Since March 20, when GDXJ was trading for around $40, I have been looking for a potentially important low at 34.00. More recently, I revised that target to exactly 33.76, a ‘Hidden Pivot support’. Yesterday it came within a single penny of nailing the exact low of a vicious swoon. The low may or may not prove to be the last gasp of a correction that has been in progress for the last five weeks, but it stood to be an opportune place to try bottom-fishing. In that regard, quite a few subscribers reported getting aboard at or near the low, and so I’ve established a tracking position for their further guidance. It consists of 200 shares with a cost basis of 33.58. The price takes into account an initial purchase of 400 shares for 33.79, then the taking of a partial profit on half the position at 34.00. The bounce so far has hit 34.90, meaning GDXJ has trampolined $1.14 cents since hitting my three-week-old target. For now, traders should stop themselves out of the position if GDXJ breaches two prior lows on the 5-minute chart without an upward correction. As of this moment, that would imply placing the stop at 34.37 (and remember: it must be exceeded by an unbroken, downtrending leg). You should also offer a round lot (or half of the remaining position, whichever is greater) to close for 36.80, good-till-canceled. _______ UPDATE (11:38 p.m. ET): The herky-jerky spasms in the first 90 minutes altered our stop-loss so that it would have taken a 34.07 print to stop us out — 23 cents beneath the actual low. I’ll now suggest raising the bar by using an impulse leg-based stop-loss on the 30-minute chart. That would imply a fall today touching 34.29. Please note, however, that the stop could change if zig-zag action early in the session creates any distinctive new lows on the intraday charts. Our target for the next profit-taking interval is still 36.80.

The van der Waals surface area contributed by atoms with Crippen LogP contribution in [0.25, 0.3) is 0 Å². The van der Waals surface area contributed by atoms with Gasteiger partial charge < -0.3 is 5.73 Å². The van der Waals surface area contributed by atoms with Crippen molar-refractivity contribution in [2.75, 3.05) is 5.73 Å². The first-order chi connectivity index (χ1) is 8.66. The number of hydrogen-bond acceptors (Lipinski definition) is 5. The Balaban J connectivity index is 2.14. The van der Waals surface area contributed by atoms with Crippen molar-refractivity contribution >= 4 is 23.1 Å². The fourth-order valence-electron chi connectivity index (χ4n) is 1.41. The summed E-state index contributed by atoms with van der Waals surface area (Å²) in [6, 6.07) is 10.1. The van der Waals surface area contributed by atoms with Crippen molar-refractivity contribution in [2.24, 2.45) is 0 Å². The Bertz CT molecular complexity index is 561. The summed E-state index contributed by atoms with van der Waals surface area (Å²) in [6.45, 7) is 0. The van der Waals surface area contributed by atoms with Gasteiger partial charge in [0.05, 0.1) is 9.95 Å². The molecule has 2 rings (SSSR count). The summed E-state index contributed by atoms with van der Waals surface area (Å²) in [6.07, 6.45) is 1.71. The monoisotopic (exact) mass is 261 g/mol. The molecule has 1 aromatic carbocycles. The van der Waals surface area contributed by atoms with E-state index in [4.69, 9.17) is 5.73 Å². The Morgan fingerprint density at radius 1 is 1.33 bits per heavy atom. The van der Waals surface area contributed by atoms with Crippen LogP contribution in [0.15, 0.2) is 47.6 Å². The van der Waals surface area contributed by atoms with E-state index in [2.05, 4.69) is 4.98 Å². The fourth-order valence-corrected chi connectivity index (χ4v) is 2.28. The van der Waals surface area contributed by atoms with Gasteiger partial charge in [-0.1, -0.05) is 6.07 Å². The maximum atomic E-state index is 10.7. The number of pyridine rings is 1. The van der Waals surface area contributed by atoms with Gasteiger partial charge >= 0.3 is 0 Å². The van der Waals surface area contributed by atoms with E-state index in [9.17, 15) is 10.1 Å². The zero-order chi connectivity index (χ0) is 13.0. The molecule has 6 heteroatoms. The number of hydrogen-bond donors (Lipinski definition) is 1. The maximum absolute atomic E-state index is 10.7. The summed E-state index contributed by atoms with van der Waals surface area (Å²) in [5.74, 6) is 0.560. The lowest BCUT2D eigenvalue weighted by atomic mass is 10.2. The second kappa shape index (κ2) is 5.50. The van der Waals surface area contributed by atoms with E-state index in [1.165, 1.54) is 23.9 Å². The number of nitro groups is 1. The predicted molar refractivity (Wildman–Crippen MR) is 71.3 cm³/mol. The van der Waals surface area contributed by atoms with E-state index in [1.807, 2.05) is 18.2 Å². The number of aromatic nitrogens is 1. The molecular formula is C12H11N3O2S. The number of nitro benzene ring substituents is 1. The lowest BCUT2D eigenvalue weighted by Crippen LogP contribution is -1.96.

We don’t pay much attention to this vehicle other than at key turning points, but the short-term pattern shown looks like a lay-up for traders who see futures contracts as no more than bouncing dots on a chart, waiting to be exploited. There are actually two trade possibilities here: 1) a ‘camouflage’ short as USM slips below the 132^13 midpoint; 2) and a very tightly stopped long from within a tick or two of the 131^17 target. Good luck! Please report any fills in the chat room so that I can establish a tracking position for your further guidance. ______ UPDATE (3:17 p.m. ET): The short was tricky to initiate, but once aboard, your reward came quickly with a drop to a so-far low at 131^26. As noted above, the short should be covered and reversed near 131^17. ______ UPDATE (April 6, 3:57 p.m.): The low of Friday’s violent price swings was 131^21 — not quite close enough to have gotten you long easily. Although this could prove to be an important low for the short- to intermediate term, under the circumstances I’ll assume no subscribers were filled. _______ UPDATE (April 11, 1:03 a.m.): Next important stop on the way higher: 135^17. _______ UPDATE (April 20, 11:10 p.m. ET): Last week’s fleeting stab to 135^10 came within less than a quarter-point of my target — close enough for us to consider it fulfilled. It took the futures more than a month to get there, so we should expect this correction-or-worse to last for at least a week or so before bulls attempt to push T-Bonds to new recovery highs.
A minor Hidden Pivot resistance at 10.57 is the nearest impediment, but if UNG gets past it and a peak at 10.75 made in late August on the way down, it would be clearing the path for yet more upside. The implications will not affect the daily chart, however, until 16.27 is touched.